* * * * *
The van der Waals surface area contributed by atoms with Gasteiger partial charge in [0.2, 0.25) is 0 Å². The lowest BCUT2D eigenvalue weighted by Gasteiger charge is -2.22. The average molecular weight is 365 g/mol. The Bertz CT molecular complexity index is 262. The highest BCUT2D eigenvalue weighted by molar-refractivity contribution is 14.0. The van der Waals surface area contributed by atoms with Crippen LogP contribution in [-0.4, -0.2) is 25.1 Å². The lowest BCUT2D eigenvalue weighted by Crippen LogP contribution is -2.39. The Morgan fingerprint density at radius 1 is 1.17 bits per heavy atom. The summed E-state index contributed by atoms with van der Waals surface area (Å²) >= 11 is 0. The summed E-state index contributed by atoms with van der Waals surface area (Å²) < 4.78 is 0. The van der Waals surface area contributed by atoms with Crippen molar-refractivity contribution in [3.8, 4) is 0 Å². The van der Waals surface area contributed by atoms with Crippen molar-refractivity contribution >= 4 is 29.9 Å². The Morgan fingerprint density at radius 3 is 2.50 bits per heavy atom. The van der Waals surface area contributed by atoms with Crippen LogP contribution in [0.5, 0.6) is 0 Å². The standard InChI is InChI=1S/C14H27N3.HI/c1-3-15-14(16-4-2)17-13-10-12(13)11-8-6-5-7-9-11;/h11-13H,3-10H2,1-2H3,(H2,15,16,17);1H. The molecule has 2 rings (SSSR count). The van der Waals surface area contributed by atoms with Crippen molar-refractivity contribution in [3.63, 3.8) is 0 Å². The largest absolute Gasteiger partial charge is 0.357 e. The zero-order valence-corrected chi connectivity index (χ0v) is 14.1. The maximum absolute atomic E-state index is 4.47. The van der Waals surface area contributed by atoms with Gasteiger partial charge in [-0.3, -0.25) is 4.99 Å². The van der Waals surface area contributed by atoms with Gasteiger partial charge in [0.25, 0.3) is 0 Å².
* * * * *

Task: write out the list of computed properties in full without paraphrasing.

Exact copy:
The van der Waals surface area contributed by atoms with Gasteiger partial charge in [0.2, 0.25) is 0 Å². The lowest BCUT2D eigenvalue weighted by Gasteiger charge is -2.22. The average molecular weight is 365 g/mol. The Bertz CT molecular complexity index is 262. The highest BCUT2D eigenvalue weighted by molar-refractivity contribution is 14.0. The van der Waals surface area contributed by atoms with Crippen LogP contribution in [-0.4, -0.2) is 25.1 Å². The lowest BCUT2D eigenvalue weighted by Crippen LogP contribution is -2.39. The Morgan fingerprint density at radius 1 is 1.17 bits per heavy atom. The summed E-state index contributed by atoms with van der Waals surface area (Å²) >= 11 is 0. The summed E-state index contributed by atoms with van der Waals surface area (Å²) < 4.78 is 0. The van der Waals surface area contributed by atoms with Crippen molar-refractivity contribution in [3.8, 4) is 0 Å². The van der Waals surface area contributed by atoms with Crippen molar-refractivity contribution >= 4 is 29.9 Å². The Morgan fingerprint density at radius 3 is 2.50 bits per heavy atom. The van der Waals surface area contributed by atoms with Crippen LogP contribution in [0.5, 0.6) is 0 Å². The standard InChI is InChI=1S/C14H27N3.HI/c1-3-15-14(16-4-2)17-13-10-12(13)11-8-6-5-7-9-11;/h11-13H,3-10H2,1-2H3,(H2,15,16,17);1H. The molecule has 2 rings (SSSR count). The van der Waals surface area contributed by atoms with Crippen molar-refractivity contribution in [3.63, 3.8) is 0 Å². The largest absolute Gasteiger partial charge is 0.357 e. The zero-order valence-corrected chi connectivity index (χ0v) is 14.1. The maximum absolute atomic E-state index is 4.47. The van der Waals surface area contributed by atoms with Gasteiger partial charge in [-0.3, -0.25) is 4.99 Å². The van der Waals surface area contributed by atoms with Gasteiger partial charge in [0.25, 0.3) is 0 Å².